In the chapter covering, “How big a nest egg will I need?,” the author does an excellent job making it clear that the safe starting withdrawal rate depends on how old you are when you retire, a fact that too many commentators miss.  For those retiring at 65, he suggests the default starting withdrawal rate is 4%.  But he “recommends reducing the withdrawal rate by 0.1 percentage point per year for retiring between age 60 and 64, and increasing it by 0.1 percentage point per year for retiring between age 66 and 70.”  He goes on to identify other reasons why you might adjust this withdrawal rate up or down.

In answering the question “How much do I need to save each year?,” instead of focusing on a single saving rate, Aston identifies multiple patterns of saving (steady saving, gradual ramp-up, and saving after the mortgage is gone), and shows the savings rate needed for each pattern.  This is just one example of the many ways he recognizes that different people often need different approaches.

When answering the “How long do I need to work?” question, the author gives a detailed example showing how working an extra year or two or three affects your ultimate retirement cash flow.  It’s hard to decide how long to work without such a detailed accounting of how much working longer helps.  One quibble I have is that he didn’t account for the fact that delaying CPP payments causes them to rise with wage inflation rather than CPI inflation even though he points this fact out later: “wages have grown roughly one percentage point faster on average than consumer prices, so chances are that the impact of different indexing factors will grow your CPP entitlement a little faster by deferring it rather than starting it.”

For the “How much should I plan to spend in retirement?” question, Aston gives profiles of several couples and singles along with numerical examples of basic, average, and deluxe retirements.  This gives readers an understanding of what type of retirement they can expect for a given annual spending level.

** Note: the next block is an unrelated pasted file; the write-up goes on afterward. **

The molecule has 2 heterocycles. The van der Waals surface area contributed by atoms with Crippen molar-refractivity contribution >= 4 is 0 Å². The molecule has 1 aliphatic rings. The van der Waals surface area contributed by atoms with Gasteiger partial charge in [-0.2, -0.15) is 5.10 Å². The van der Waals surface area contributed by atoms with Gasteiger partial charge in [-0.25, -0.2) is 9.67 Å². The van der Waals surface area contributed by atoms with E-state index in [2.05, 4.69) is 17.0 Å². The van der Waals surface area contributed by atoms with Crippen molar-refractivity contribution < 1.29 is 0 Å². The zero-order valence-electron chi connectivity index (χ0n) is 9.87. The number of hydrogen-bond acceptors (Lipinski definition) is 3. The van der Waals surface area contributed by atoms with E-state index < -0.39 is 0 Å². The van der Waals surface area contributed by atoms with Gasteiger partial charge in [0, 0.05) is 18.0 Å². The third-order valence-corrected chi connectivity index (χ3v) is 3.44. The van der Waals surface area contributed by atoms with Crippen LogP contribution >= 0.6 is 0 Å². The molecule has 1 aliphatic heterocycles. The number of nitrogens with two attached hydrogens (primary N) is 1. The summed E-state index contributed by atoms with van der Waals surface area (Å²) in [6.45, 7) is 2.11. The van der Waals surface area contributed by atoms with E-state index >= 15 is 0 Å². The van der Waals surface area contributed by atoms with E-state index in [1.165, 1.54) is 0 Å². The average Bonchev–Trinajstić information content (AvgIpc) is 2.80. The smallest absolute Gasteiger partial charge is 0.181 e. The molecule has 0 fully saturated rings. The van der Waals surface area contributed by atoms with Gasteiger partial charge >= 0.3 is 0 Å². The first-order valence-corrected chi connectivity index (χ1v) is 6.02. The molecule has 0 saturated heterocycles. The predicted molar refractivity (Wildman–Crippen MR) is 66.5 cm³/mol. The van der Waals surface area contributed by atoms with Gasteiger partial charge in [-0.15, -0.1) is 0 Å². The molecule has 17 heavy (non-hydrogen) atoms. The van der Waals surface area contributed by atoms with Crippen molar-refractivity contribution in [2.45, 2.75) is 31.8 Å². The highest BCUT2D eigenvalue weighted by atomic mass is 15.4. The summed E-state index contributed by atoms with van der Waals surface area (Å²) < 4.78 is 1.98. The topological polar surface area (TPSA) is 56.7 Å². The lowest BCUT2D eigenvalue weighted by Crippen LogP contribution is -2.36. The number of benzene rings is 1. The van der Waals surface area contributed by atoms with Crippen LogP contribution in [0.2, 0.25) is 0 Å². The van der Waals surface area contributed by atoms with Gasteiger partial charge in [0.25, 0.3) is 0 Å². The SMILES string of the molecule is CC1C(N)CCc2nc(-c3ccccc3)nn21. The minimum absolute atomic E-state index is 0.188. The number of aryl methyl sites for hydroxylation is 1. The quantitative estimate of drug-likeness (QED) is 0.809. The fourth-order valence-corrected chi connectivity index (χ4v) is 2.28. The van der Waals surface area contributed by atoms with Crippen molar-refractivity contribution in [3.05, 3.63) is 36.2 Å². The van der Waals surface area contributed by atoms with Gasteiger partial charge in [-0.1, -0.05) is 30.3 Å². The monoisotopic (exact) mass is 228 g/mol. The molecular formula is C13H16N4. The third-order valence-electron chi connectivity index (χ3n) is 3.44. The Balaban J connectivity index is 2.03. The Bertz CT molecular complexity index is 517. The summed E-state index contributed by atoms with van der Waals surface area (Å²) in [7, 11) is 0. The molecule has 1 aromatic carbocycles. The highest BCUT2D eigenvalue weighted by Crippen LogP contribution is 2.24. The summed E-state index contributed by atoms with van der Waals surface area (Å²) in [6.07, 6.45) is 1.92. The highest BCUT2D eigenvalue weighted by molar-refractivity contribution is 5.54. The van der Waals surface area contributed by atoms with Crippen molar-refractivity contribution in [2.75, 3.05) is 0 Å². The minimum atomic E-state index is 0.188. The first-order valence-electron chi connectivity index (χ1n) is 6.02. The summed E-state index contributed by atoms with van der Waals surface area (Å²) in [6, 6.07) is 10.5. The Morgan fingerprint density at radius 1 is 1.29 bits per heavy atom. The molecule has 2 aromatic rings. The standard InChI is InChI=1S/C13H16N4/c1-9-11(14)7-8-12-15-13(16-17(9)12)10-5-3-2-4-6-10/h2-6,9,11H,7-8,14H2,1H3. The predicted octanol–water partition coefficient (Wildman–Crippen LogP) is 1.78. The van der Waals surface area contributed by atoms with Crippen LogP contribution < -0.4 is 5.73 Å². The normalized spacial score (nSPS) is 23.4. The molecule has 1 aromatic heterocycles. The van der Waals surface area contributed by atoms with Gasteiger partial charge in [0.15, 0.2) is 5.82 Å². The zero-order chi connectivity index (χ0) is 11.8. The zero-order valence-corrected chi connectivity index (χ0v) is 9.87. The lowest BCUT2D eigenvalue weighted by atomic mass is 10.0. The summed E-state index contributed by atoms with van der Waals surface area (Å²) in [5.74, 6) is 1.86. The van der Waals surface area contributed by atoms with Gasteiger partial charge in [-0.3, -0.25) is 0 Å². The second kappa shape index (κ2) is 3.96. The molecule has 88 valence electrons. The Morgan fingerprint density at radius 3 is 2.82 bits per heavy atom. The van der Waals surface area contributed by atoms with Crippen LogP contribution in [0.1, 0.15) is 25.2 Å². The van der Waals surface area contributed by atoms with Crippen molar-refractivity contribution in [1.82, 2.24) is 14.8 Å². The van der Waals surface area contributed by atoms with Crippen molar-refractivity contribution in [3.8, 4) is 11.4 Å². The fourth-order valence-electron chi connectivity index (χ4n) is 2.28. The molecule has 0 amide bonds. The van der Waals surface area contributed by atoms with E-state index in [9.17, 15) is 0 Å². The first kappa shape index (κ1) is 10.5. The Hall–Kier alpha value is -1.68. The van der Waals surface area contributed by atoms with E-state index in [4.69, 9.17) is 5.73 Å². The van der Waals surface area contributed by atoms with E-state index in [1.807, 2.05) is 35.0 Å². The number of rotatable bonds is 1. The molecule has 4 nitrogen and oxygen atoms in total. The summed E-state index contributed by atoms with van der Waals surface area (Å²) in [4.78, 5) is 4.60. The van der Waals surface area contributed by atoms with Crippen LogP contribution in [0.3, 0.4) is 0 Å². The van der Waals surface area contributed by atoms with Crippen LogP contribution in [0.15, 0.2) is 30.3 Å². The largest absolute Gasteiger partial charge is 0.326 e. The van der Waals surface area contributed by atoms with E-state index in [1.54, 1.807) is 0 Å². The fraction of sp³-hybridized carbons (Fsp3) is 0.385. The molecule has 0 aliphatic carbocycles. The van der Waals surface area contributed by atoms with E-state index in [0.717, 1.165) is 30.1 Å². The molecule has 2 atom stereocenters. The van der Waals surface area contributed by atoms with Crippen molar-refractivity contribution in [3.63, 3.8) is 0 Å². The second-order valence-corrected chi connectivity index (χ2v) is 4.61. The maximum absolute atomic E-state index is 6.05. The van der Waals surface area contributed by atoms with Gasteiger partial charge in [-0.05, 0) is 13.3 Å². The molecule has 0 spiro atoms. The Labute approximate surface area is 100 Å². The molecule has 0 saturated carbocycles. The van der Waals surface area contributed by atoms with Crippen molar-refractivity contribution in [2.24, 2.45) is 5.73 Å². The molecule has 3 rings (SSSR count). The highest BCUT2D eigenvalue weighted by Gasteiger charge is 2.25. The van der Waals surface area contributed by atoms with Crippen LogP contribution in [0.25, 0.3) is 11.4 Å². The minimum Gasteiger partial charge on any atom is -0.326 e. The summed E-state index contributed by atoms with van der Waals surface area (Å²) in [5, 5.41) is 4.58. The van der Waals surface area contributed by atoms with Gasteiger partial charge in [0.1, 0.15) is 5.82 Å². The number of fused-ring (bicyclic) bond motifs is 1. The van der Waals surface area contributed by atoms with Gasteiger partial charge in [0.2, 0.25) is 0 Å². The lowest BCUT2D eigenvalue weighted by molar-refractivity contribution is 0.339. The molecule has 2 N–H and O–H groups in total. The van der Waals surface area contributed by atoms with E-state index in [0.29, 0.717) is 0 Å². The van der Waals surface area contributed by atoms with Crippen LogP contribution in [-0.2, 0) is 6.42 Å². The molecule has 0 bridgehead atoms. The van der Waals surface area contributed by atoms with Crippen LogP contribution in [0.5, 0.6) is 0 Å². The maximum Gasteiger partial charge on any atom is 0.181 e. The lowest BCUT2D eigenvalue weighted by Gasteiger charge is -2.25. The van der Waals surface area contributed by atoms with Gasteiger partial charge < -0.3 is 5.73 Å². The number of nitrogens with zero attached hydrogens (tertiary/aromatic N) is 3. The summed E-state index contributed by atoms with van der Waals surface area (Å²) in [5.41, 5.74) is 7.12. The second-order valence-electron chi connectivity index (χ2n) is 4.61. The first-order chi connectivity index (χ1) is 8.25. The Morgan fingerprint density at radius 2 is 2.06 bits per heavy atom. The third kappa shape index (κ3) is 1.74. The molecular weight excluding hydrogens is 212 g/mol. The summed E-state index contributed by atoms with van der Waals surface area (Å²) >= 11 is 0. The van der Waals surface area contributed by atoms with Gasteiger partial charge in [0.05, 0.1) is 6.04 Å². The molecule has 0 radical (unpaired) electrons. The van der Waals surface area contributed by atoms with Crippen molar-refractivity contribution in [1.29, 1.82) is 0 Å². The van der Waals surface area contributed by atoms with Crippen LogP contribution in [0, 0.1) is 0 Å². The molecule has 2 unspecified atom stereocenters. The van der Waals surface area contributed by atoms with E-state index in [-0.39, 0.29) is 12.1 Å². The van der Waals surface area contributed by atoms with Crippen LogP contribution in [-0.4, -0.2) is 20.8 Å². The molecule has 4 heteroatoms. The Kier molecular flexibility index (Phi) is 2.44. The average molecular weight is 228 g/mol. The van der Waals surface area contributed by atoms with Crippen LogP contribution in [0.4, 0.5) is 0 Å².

For the “How much can I draw from my savings each year?” question, the author offers a range of possible answers depending on your risk tolerance and desires in retirement.  One possibility to boost initial spending is to “commit to a real spending decrease of 1% a year every year.”  This idea is backed up by studies showing that this is what the average retiree does.  It’s easy to imagine an elderly version of yourself spending little, but you have to ask yourself if you’d really want to spend less every year, even in your 60s.  These studies average together data from people who choose to spend less as they age with people who are forced to spend less because they’ve overspent early on.

The answers to the question “How do I manage my investments in retirement to make my money last?” include the possibility of buying an annuity.  I particularly like the focus on annuities whose payments rise by 2% each year.  This isn’t a perfect offset to inflation, but it’s far better than fixed annuities (the most common type) that leave you watching your payments drop to half or one-third of their original buying power in your old age.

For the “How can I use the value of my home to help my retirement?” question, the main possibilities are to downsize early or to plan to tap into your home’s value only as a last resort.  However, the claim that “Rental costs usually far exceed owner-specific costs borne by homeowners” requires that we ignore the cost of capital tied up in a paid-for home.  Today’s high housing costs make renting look like the better financial choice.  I prefer to own, but that doesn’t make it better than renting financially.